Bare Wilderness Survival Facts

Survival Food - Plants and Animals

Sources of food for survival in the Wilderness

On the following pages Brad and Sean list things that can be used for food when forced to survive in the Wilderness of Manitoba

Baking powder
A crude form of baking powder can be made in the bush. If you can find a white Quaking Aspen cut a few branches off of the tree and burn them.
A sure sign a beaver is living in the area is a beaver dam. As shown in the picture.
Black Birch
Black Birch is a great source of emergency food. Use the small twigs, inner bark, or the larger roots. The bark can be eaten fresh or cut into strips and boiled like noodles.
Bull Thistle
With the spines removed, the young leaves of the Bull Thistle can be added to salads or cooked as greens. The pithy young stems are excellent peeled and eaten raw or cooked.
The cattails will be one of the things we will require to survive. It has many uses. The top part that is brown can be broken open in fall and the fluff or pollen is great tinder for starting fires.
The duck is a tasty food source. It is a little more difficult to catch without the use of firearms.
Your best is is to shoot one. If you do not have a firearm, an Atlatl, or slingshot or sling are your best bet for catching one. I would not recommend trying to drown one like I explained in the duck page.
The grouse can be shot with a firearm, slingshot, Atlatl, or a sling. You can also trap them using the trigger trap.
Pig Weed
Pig Weed seeds are high in nutrients and have many uses. The seeds can be boiled for 20 minutes to create a breakfast cereal.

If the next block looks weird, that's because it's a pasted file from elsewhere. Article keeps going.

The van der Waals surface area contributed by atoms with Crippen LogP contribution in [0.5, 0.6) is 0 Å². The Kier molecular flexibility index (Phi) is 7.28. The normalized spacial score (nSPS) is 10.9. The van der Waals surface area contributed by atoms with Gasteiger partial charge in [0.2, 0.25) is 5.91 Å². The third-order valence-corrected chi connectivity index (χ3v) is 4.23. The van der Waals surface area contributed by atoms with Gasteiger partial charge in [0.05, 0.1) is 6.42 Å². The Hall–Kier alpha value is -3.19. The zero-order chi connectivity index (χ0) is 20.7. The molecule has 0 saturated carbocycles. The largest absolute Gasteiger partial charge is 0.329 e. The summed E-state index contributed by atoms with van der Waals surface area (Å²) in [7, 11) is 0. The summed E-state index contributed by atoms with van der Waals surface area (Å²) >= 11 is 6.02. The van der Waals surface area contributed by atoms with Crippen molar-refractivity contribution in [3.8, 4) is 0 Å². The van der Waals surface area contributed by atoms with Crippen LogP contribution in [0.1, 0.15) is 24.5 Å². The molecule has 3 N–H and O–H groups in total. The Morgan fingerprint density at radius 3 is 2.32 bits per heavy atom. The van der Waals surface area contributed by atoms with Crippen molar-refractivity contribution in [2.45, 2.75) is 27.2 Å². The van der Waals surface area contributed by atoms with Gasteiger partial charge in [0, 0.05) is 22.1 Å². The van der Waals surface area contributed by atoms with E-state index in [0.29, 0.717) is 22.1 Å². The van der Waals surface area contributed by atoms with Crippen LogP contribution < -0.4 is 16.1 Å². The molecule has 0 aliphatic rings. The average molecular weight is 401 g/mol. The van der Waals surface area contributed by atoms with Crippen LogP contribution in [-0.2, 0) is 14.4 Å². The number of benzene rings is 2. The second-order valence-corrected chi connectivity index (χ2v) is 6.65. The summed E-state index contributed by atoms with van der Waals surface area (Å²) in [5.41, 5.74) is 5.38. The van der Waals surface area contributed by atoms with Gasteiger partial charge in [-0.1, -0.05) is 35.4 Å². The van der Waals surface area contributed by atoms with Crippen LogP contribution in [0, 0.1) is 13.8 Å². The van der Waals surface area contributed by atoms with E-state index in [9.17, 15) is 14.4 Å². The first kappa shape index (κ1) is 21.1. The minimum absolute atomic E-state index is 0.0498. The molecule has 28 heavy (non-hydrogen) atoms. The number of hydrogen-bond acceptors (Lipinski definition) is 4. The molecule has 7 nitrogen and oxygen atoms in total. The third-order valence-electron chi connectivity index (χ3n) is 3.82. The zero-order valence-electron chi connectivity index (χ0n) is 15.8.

Procupines are not that fast and can be caught for food. Just beware of the quills
Rosehips grow on any sort of rose shrub. The best time to gather them is in fall after the first frost.
The squirrel can be a great food source. It can be trapped, snared or shot. You need a few to get full but they can be plentiful and fairly easy to catch.
The skunk is not the first thing on my list when I look for a food source but it is eatable. But as wilderness survival food they can be eaten. Catching them is a little tricky, seeing as they will most likely spray you if you approach them.
Stinging Nettle
The stinging nettle is a great source of vitamin A and C; it also contains manganese and potassium. You can collect the young shoots as well as the leaves.

Some Highlights

Black Birch is a great source of emergency food
Black Birch
Cattails, a great survival food
The best time to pick Rosehips is the fall
Squirrels can be a great food source in the wilderness
The Stinging Nettle is a great source of vitamin A and C
Stinging Nettle
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